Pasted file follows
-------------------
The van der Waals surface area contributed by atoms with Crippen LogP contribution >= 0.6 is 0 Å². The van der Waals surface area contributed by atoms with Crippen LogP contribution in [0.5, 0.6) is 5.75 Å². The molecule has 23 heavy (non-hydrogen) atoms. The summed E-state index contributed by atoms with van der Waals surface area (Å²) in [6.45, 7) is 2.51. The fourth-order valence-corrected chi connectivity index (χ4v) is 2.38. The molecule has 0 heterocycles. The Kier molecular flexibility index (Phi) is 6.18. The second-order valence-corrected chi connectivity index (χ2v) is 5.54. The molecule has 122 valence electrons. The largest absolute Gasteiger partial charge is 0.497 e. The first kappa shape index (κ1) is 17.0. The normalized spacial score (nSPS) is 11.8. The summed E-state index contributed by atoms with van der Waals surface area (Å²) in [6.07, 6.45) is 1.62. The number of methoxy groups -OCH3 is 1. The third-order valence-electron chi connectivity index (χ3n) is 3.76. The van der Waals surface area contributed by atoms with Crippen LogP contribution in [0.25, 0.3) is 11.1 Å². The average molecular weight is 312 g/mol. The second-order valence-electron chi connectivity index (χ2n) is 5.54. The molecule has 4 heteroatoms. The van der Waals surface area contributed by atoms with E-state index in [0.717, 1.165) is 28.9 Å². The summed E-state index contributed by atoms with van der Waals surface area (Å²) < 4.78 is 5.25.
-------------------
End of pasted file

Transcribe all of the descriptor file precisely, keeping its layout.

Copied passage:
The van der Waals surface area contributed by atoms with Crippen LogP contribution >= 0.6 is 0 Å². The van der Waals surface area contributed by atoms with Crippen LogP contribution in [0.5, 0.6) is 5.75 Å². The molecule has 23 heavy (non-hydrogen) atoms. The summed E-state index contributed by atoms with van der Waals surface area (Å²) in [6.45, 7) is 2.51. The fourth-order valence-corrected chi connectivity index (χ4v) is 2.38. The molecule has 0 heterocycles. The Kier molecular flexibility index (Phi) is 6.18. The second-order valence-corrected chi connectivity index (χ2v) is 5.54. The molecule has 122 valence electrons. The largest absolute Gasteiger partial charge is 0.497 e. The first kappa shape index (κ1) is 17.0. The normalized spacial score (nSPS) is 11.8. The summed E-state index contributed by atoms with van der Waals surface area (Å²) in [6.07, 6.45) is 1.62. The number of methoxy groups -OCH3 is 1. The third-order valence-electron chi connectivity index (χ3n) is 3.76. The van der Waals surface area contributed by atoms with Crippen LogP contribution in [0.25, 0.3) is 11.1 Å². The average molecular weight is 312 g/mol. The second-order valence-electron chi connectivity index (χ2n) is 5.54. The molecule has 4 heteroatoms. The van der Waals surface area contributed by atoms with E-state index in [0.717, 1.165) is 28.9 Å². The summed E-state index contributed by atoms with van der Waals surface area (Å²) < 4.78 is 5.25.